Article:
Pandora’s Empty Box pt. 2
Saturday, August 22nd
With the alarm sounding the emergency sprinklers begin to spray. Outside the apartment door comes a loud thud as a building pressure of angry residents begin to beat down the door. The creaking of the fire escape outside and a smashing of the window in the bedroom shows more of the people coming in through the window. The floor inside the door collapses to the floor below. The door is pushed down over the gap trapping Chester below who quickly scampers up in the shape of a gorilla. Plowing through the humanity pressing against the door, the group pauses to place a protective spell over an older woman who has fallen to the floor clutching her chest.
Rushing down to the ground there are ambulances and police cars with lights flashing. Inspector Matt Calhoun confronts the group as they come out, accusing them of causing the disturbance. He hints about the demon guarding the gate and the group says that they dispatched it as it was going to kill a girl. This makes Calhoun bright and cheery as he tells them that the White Council will be convened to look into the slaying of The Guardian. Calhoun says that the White Council will be arriving in a week.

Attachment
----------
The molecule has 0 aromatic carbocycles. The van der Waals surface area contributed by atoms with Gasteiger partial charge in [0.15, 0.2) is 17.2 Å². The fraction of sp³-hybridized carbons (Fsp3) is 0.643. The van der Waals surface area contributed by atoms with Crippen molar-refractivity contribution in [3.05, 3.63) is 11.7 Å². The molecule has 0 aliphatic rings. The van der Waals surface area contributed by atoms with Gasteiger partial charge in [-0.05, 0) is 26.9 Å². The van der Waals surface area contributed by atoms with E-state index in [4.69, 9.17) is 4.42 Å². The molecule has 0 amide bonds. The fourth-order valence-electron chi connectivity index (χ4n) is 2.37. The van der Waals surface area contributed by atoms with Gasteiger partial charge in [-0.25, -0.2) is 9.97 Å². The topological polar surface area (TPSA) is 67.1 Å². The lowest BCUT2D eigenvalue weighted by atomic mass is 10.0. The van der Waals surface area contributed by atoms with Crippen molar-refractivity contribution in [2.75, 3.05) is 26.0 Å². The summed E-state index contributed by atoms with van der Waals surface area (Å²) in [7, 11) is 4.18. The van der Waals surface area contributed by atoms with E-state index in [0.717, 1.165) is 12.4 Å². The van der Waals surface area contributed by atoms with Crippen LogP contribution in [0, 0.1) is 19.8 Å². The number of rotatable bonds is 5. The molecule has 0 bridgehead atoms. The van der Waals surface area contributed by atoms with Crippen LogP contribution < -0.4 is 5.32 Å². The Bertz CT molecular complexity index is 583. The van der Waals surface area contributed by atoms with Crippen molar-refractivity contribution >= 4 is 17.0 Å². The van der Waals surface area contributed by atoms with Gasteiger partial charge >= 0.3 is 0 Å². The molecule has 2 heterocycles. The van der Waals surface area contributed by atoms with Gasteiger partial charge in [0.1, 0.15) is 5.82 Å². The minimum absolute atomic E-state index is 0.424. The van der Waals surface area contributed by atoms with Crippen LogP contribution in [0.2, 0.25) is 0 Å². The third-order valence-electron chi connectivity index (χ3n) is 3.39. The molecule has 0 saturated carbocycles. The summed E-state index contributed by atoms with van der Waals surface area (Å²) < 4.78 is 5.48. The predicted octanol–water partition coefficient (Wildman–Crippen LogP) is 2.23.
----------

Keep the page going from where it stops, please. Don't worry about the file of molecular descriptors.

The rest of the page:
Back to the Oswald building, the group decide to summon Jacob Lynch Corkoran III, leader of the Victorian Underground. He tells the group that there has been an upsurge of violence amongst the ghosts but he does not know why. Jacob, like so many ghosts, is a rather self-centered sort who has taken to reading the science fiction writer, Philip K. Dick, a writer who explores what it means to be human. He extends to the players an invitation to visit the Underground. He says that there are three entrances to the Underground located in Chinatown. One is in the Crimson Tea Room, another in the Thang Hung Market, the last is in a Starbucks.
The group then visits a good friend of Ian’s, Dr. George Whitner. They speak with Whitner about their predicament. Whitner shares a drink with them and pledges his support on the White Council, paltry though it is.